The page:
Museum docent Sherie Grate refurbishes the “Barbed Wire that Won the West” display donated to the Plumas County Museum by John and Gladys Gray. Photos submitted
Docent Linda Reid Wallace has volunteered to keep the Plumas County Museum in Quincy open on Sundays starting May 5.
As of this writing, the hours will be 10 a.m. – 3 p.m. Besides cataloging artifacts, Wallace has also developed a small exhibit on volunteer fire departments of Plumas County utilizing in part items recently donated by Quincy’s Tati Erickson. Featured are a brass speaking trumpet, round bottom bucket and various patches, badges, caps and photographs.
Museum docents Sherie Grate and Keith Nicoles teamed up to rebuild the museum’s barbed wire collection display, originally assembled and donated by the late John and Gladys Gray of Quincy.
The Almanor Basin Community Resource Center’s Celebrate the Community award is bestowed jointly on Lake Almanor fire departments Friday, April 26. From left: Albert Fehling, Matt Maumoynier, Tony Balbiani, Terry Lynn, Gary Pini, Kevin McFarland, Betty Owen and June Norton. Photo submitted
Have you ever wondered how birds decide where to build their nests and raise their families? What qualities do you think female birds prefer in a mate? Do bird parents and chicks talk to each other, and if so what are they saying?
Dr. Matthew Johnson has investigated these types of questions in several bird species, and he will be presenting his research on shorebird behavior and conservation at the upcoming Plumas Audubon Society meeting May 8, 7 p.m. at the Plumas County library.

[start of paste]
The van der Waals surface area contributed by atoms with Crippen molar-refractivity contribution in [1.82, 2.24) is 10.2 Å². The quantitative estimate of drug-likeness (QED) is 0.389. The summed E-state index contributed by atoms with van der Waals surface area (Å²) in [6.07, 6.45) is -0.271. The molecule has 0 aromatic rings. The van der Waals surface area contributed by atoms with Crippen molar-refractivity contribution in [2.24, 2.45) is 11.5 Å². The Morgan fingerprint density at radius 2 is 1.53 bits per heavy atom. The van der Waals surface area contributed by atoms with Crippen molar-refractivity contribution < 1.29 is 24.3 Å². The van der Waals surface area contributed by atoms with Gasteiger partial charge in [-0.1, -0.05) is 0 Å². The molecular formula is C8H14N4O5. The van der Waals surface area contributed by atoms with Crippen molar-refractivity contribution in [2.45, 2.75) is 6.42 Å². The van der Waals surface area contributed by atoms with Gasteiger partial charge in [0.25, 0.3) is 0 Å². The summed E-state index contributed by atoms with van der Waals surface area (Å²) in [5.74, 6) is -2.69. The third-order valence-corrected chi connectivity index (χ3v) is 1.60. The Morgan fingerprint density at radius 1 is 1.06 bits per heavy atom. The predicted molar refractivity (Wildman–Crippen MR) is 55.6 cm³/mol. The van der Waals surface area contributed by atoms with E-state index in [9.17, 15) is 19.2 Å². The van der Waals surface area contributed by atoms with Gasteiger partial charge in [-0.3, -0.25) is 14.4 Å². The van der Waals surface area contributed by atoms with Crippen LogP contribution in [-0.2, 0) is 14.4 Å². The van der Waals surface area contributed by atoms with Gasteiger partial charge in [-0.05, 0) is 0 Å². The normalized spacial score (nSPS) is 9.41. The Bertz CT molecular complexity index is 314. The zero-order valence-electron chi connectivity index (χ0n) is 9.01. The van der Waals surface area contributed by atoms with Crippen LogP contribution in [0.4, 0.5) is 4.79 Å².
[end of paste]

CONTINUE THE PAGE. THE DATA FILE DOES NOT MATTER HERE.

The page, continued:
|The 6,864 acre Panther Fire is now 60% contained in Tehama County. The map also shows the 75 acre Cedar Fire burning a few miles south of Butte Meadows in Butte County.|
The Panther Fire in Tehama County burned 6,864 acres and was 60 percent contained as of Monday morning
The fire started the morning of May 1 in a rugged area of the Deer Creek Canyon north of Butte Meadows and Highway 32.Strong winds pushed the fire up steep slopes and the fire had grown to over 6,000 acres by Friday morning.
Although snow can still be seen speckled across some of the mountains surrounding Round Valley Lake, signs of spring are predominant throughout the historic area. The waters are high, the plant life is turning green and ducks are gliding along the lake in search of their next meal. The peaceful manmade lake is only 3 miles from Greenville, and provides the perfect escape for families to relax and enjoy the beautiful area. Photo by Samantha P. Hawthorne
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Chester loses at championship
Chester’s Hunter Morris dives for the catch at the Division V championship game in Chico on May 18. Photo by Kathy Morris James Wilson Sports Reporter 5/23/2013 ...Read More...
Fishing Report for the week of 5/22/2013
Heath and Tori Farrell proudly display a twenty pound Mackinaw along with a two pound rainbow they caught on a recent family outing to Bucks Lake. Photo Submited Michael...Read More...
California Outdoors for the week of 5/23/2013
Carrie Wilson California Department of Fish and Wildlife Stowing gear Question: I would like a definition of “stowed” in regard to fishing...Read More...